Wildlife (2018) is a English movie. Paul Dano has directed this movie. Ed Oxenbould,Jake Gyllenhaal,Carey Mulligan,Travis W Bruyer are the starring of this movie. It was released in 2018. Wildlife (2018) is considered one of the best Drama movie in India and around the world.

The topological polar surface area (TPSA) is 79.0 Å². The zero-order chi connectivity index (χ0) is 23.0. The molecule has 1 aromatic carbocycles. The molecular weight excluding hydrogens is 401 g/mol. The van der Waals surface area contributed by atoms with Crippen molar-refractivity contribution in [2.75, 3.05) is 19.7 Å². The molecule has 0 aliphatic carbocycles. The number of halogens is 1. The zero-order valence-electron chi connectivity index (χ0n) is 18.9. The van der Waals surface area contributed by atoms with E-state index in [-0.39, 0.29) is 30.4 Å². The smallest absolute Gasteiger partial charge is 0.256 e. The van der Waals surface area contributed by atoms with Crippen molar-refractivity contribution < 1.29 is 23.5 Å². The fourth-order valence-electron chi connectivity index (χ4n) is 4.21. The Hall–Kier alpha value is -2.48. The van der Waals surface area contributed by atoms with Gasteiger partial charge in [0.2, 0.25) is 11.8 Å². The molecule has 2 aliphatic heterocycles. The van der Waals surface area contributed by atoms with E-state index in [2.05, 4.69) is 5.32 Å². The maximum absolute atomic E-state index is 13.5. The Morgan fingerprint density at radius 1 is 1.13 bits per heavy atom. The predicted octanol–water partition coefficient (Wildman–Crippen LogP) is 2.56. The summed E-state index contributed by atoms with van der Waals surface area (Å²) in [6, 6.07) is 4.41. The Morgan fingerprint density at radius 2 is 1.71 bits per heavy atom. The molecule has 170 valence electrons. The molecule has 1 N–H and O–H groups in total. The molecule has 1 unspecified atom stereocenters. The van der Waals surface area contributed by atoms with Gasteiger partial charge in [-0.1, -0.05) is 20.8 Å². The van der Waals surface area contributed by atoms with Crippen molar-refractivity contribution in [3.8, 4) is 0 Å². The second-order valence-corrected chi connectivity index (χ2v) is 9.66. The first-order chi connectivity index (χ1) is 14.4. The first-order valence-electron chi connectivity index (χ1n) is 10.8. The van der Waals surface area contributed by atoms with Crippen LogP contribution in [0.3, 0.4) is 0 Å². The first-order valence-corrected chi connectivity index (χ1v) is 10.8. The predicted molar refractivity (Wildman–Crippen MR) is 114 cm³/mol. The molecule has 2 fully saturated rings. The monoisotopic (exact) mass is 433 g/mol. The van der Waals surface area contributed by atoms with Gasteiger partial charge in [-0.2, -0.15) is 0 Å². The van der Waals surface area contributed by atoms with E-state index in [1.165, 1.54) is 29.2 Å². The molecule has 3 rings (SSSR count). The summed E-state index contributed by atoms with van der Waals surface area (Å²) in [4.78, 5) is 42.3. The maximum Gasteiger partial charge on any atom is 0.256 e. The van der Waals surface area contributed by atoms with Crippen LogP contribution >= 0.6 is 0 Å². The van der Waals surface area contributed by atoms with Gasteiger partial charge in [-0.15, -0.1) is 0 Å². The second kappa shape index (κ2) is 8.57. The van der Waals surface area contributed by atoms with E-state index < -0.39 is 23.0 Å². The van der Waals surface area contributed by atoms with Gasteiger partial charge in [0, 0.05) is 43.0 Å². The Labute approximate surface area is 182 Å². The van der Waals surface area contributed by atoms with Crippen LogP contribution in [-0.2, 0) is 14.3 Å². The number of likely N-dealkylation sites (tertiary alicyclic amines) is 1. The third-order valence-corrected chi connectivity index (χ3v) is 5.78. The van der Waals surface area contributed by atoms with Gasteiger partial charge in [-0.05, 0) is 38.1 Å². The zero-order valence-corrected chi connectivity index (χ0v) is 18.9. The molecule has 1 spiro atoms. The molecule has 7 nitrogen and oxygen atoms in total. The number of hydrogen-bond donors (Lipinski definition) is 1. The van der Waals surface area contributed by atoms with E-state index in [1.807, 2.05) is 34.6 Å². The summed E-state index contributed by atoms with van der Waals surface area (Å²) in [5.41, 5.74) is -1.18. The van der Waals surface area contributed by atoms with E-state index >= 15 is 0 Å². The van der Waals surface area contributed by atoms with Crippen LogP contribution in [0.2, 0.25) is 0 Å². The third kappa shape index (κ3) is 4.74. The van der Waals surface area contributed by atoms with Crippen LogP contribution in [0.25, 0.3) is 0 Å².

Set in 1950s Montana, "Wildlife" shows and tells the drama and angst that a teenage boy, Joe, goes through, witnessing both his parents split up in his presence. His father, Jerry, loses his job. And though he was offered his job back, he refuses to take it back because he "won't work for those kind of people anymore". So instead, he takes a job fighting a forest fire, which his wife, Jeanette, is dead set against, both for safety reasons, and because she's convinced that he will be unfaithful while away. But he leaves anyway. And yet, without anything happening to him, or any evidence of hanky-panky on his part, she acts the way one would expect her to act had he perished in the fire, or if she had found out that he had been unfaithful while away. This fact causes Joe to acquire uneasy feelings toward his mother. His father does return however. But the three are no happier for it, as Jeanette has taken up with a new significant other in her life. And Jerry reacts furiously against ...